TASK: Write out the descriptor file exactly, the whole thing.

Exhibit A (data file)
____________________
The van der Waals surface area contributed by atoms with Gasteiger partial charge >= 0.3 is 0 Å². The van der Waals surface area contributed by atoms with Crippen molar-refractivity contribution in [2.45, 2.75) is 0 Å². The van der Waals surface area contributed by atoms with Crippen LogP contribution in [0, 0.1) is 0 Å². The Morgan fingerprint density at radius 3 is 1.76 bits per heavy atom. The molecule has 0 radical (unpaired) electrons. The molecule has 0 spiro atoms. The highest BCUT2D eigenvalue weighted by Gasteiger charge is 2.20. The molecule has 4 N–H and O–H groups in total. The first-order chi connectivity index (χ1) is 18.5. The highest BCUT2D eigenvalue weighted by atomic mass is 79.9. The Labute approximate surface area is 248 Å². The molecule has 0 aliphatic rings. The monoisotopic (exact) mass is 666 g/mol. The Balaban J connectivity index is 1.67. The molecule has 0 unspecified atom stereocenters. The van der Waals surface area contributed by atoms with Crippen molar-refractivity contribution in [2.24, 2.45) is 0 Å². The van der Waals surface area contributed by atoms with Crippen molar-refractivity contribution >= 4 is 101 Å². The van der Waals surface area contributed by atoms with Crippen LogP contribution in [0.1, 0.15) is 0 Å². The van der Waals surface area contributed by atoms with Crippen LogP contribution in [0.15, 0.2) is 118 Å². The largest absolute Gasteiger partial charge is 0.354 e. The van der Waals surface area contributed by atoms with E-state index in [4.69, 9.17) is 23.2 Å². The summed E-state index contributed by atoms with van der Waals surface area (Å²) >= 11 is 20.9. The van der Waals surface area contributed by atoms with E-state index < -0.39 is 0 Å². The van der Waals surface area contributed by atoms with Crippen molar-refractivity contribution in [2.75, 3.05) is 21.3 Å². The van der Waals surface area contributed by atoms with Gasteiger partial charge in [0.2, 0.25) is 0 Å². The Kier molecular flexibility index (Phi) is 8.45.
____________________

The van der Waals surface area contributed by atoms with Gasteiger partial charge >= 0.3 is 0 Å². The van der Waals surface area contributed by atoms with Crippen molar-refractivity contribution in [2.45, 2.75) is 0 Å². The van der Waals surface area contributed by atoms with Crippen LogP contribution in [0, 0.1) is 0 Å². The Morgan fingerprint density at radius 3 is 1.76 bits per heavy atom. The molecule has 0 radical (unpaired) electrons. The molecule has 0 spiro atoms. The highest BCUT2D eigenvalue weighted by Gasteiger charge is 2.20. The molecule has 4 N–H and O–H groups in total. The first-order chi connectivity index (χ1) is 18.5. The highest BCUT2D eigenvalue weighted by atomic mass is 79.9. The Labute approximate surface area is 248 Å². The molecule has 0 aliphatic rings. The monoisotopic (exact) mass is 666 g/mol. The Balaban J connectivity index is 1.67. The molecule has 0 unspecified atom stereocenters. The van der Waals surface area contributed by atoms with Crippen molar-refractivity contribution in [2.24, 2.45) is 0 Å². The van der Waals surface area contributed by atoms with Crippen molar-refractivity contribution >= 4 is 101 Å². The van der Waals surface area contributed by atoms with Crippen LogP contribution in [0.1, 0.15) is 0 Å². The van der Waals surface area contributed by atoms with Crippen LogP contribution in [0.15, 0.2) is 118 Å². The largest absolute Gasteiger partial charge is 0.354 e. The van der Waals surface area contributed by atoms with E-state index in [4.69, 9.17) is 23.2 Å². The summed E-state index contributed by atoms with van der Waals surface area (Å²) >= 11 is 20.9. The van der Waals surface area contributed by atoms with E-state index < -0.39 is 0 Å². The van der Waals surface area contributed by atoms with Crippen molar-refractivity contribution in [2.75, 3.05) is 21.3 Å². The van der Waals surface area contributed by atoms with Gasteiger partial charge in [0.2, 0.25) is 0 Å². The Kier molecular flexibility index (Phi) is 8.45.